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|First Impressions of Eleuthera Past (Tom Baldwin)|
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|Posted by:||Jan 2nd 2008, 03:22:16 pm|
|Fig Tree News Team||Trouble loomed large when I got off the plane at North Eleuthera Airport and realized BahamasAir had left my surfboard somewheres back at Nassau International.
Trouble eased when a smiling Bahamian fellow at the terminal assured me BahamasAir would send my board out on the next flight.
"Go on into Gregorytown," he advised. "Your board will catch up with you."
Was he loony? My board, in my mind, was history. I was fresh in from the fast-paced US Northeast, where it would be unheard of to merely walk away from the airport having lost a critical piece of baggage. What? No paper work? No claim forms? No documentation? Go into Gregorytown and wait? Right...
Well, the 'Lutra lad was right. The board arrived that afternoon, in time to catch the sundown rise at Surfers' Beach. Welcome to Eleuthera.
That was February of 1971. Nixon was President. The Bahamas was a British colony, independence being two years off. George Thompson was an influential MP, with campaign posters identifying big George as "The Friend of the Farmer." Ramone was a legendary 'Lutra diver. A good Dewey Webber cost $130.
Fresh out of college and the US Merchant Marines, I was a year into my first real job and had some vacation time to burn. Where to locate some mid-winter waves at not too great a cost?
A pal who owned a surf shop in Ocean City, NJ, advised, "Go down to this place called Gregorytown on Eleuthera Island, in The Bahamas. Ask for Bruno Thompson, or any of the Thompsons. They will fix you up."
It's been that way ever since, though not without an errant step or two on my part.
The first misqueue took place as I awaited my flight that morning from Philadelphia. How dumb was I to pluck from the paperback sales racks, for a bit of reading on my flight south, a copy of "Jaws?"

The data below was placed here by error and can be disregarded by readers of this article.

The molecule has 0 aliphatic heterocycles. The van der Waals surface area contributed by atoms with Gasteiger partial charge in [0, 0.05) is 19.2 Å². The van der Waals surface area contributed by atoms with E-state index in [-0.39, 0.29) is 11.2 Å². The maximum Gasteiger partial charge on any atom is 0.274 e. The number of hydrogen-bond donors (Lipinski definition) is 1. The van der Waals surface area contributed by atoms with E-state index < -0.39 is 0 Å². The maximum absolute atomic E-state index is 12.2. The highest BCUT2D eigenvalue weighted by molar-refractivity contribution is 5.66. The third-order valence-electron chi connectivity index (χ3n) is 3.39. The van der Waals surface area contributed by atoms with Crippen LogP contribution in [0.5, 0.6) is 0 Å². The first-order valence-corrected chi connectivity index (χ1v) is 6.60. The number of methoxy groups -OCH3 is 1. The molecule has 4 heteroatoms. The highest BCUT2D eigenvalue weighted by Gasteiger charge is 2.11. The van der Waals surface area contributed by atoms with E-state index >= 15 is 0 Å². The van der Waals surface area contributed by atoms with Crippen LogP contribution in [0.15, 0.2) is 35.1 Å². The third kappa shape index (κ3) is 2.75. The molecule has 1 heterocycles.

Eye-eye-eye. I saw fins in every wave. Every shadow on the reef became a man-eater. Every time I paddled out, the ****ed "Dun-dun-dun...Dun-dun-dun" music pounded between my ears. Not smart, Tom.
But the waves were good. They improved by the day. The swell kept pumping. It made for easy takeoffs and long-breaking lefts, the hallmark of a good 'Lutra session.
The crew lodging at Bruno's now-gone bunkhouse hailed from all over -- from Massachusetts, France, Wales, Delaware, and from the South County region of Rhode Island, with a few F-L-A surfers, as always, in the mix. Rumor had it that a group of Carolina surfers was camping in the bush somewhere south of the break.
I even learned some geography that trip -- that in fact there is no such county as "South County" in Rhode Island. The term is local patois for a region instead of a legally incorporated county, kinda' like "up north" or "out on the Cape."
Those Rhode Islanders could really master 'Lutra's waves. I learned this quite vividly some years later, after relocating to Massachusetts and joining the wintry surf action at spots like Peggotty, Newport and 'Ganset Pier.
Two Yanks, John and Gary, owned another now-gone establishment, a one-room saloon that sat perched on the hill overloking Gregorytown Harbour. They served up a showstopper of a libation, concocted from Thompson 's Pineapple Rum. A hand-srawled sign on a timber announced, "We do not accept NYC Subway tokens." How apropo.
Somebody had a reel-to-reel home-movie projector. Somebody else had a few old films -- shoot-'em-up westerns mostly. We set up in the wooden community center across from St. Gregory's RC Church. The kids -- joined by elders if not the entire settlement, it seemed -- filled the benches and chairs. Images flicked onto a bed sheet strewn across a wall. The cheers went up -- Opening night, Gregorytown style.
Saturday rolled around. A Junkanoo band did its best work at the yacht club down by Hatchet Bay, which is another goner from the 'Lutra landscape. Blame a fire. Sailboat burgees had hung from the ceiling around the bar. They hailed from as far away as Cape Town.
Now, some decades later, and after a couple of land deals, Eleuthera is a mainstay in my and my kids' lives, and in those of their pals. One daughter attended and later taught at The Island School, which is fast becoming one of the region's great institutions.
I must say, though, in drawing up my annual list of "People I Am Not Talking To" this past week, I included in my 2008 edition any and all staffers from the New York Times Travel Desk.
Those oafs are offering just too much pap prose and other needless publicity for the island.
Why can't those rustics stay focused on their core mission -- Gatlinburg, South Beach, the Rock 'n Roll Hall of Fame, Kennebunkport and the Poconos?
Be well for '08. See you on-island.
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